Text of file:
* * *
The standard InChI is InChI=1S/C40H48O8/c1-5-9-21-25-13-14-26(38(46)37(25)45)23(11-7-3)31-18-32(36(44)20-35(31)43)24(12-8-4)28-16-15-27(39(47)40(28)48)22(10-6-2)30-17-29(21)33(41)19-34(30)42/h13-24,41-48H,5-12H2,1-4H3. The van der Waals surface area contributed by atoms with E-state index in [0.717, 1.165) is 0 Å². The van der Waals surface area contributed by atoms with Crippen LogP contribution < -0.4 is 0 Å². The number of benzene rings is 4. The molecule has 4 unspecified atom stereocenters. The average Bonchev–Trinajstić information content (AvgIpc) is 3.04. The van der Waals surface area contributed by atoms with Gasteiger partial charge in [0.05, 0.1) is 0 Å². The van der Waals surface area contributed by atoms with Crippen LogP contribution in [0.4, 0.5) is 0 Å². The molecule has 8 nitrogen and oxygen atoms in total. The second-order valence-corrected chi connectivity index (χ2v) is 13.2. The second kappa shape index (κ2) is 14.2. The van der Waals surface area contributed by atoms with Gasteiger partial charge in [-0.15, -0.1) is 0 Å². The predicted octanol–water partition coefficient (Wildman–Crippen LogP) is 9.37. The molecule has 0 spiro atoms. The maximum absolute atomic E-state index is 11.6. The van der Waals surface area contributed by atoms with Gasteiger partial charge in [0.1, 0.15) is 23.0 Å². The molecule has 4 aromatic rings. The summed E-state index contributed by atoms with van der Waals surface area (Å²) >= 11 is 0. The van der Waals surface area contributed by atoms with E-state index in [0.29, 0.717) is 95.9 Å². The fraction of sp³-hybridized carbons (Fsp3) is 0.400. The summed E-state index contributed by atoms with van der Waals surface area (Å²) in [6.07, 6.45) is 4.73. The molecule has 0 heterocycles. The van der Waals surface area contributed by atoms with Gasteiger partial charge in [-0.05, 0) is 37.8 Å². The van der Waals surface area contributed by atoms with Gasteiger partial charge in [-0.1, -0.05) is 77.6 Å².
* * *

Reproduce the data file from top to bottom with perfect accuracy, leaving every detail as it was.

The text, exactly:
The standard InChI is InChI=1S/C40H48O8/c1-5-9-21-25-13-14-26(38(46)37(25)45)23(11-7-3)31-18-32(36(44)20-35(31)43)24(12-8-4)28-16-15-27(39(47)40(28)48)22(10-6-2)30-17-29(21)33(41)19-34(30)42/h13-24,41-48H,5-12H2,1-4H3. The van der Waals surface area contributed by atoms with E-state index in [0.717, 1.165) is 0 Å². The van der Waals surface area contributed by atoms with Crippen LogP contribution < -0.4 is 0 Å². The number of benzene rings is 4. The molecule has 4 unspecified atom stereocenters. The average Bonchev–Trinajstić information content (AvgIpc) is 3.04. The van der Waals surface area contributed by atoms with Gasteiger partial charge in [0.05, 0.1) is 0 Å². The van der Waals surface area contributed by atoms with Crippen LogP contribution in [0.4, 0.5) is 0 Å². The molecule has 8 nitrogen and oxygen atoms in total. The second-order valence-corrected chi connectivity index (χ2v) is 13.2. The second kappa shape index (κ2) is 14.2. The van der Waals surface area contributed by atoms with Gasteiger partial charge in [-0.15, -0.1) is 0 Å². The predicted octanol–water partition coefficient (Wildman–Crippen LogP) is 9.37. The molecule has 0 spiro atoms. The maximum absolute atomic E-state index is 11.6. The van der Waals surface area contributed by atoms with Gasteiger partial charge in [0.1, 0.15) is 23.0 Å². The molecule has 4 aromatic rings. The summed E-state index contributed by atoms with van der Waals surface area (Å²) >= 11 is 0. The van der Waals surface area contributed by atoms with E-state index in [0.29, 0.717) is 95.9 Å². The fraction of sp³-hybridized carbons (Fsp3) is 0.400. The summed E-state index contributed by atoms with van der Waals surface area (Å²) in [6.07, 6.45) is 4.73. The molecule has 0 heterocycles. The van der Waals surface area contributed by atoms with Gasteiger partial charge in [-0.05, 0) is 37.8 Å². The van der Waals surface area contributed by atoms with Gasteiger partial charge in [-0.1, -0.05) is 77.6 Å².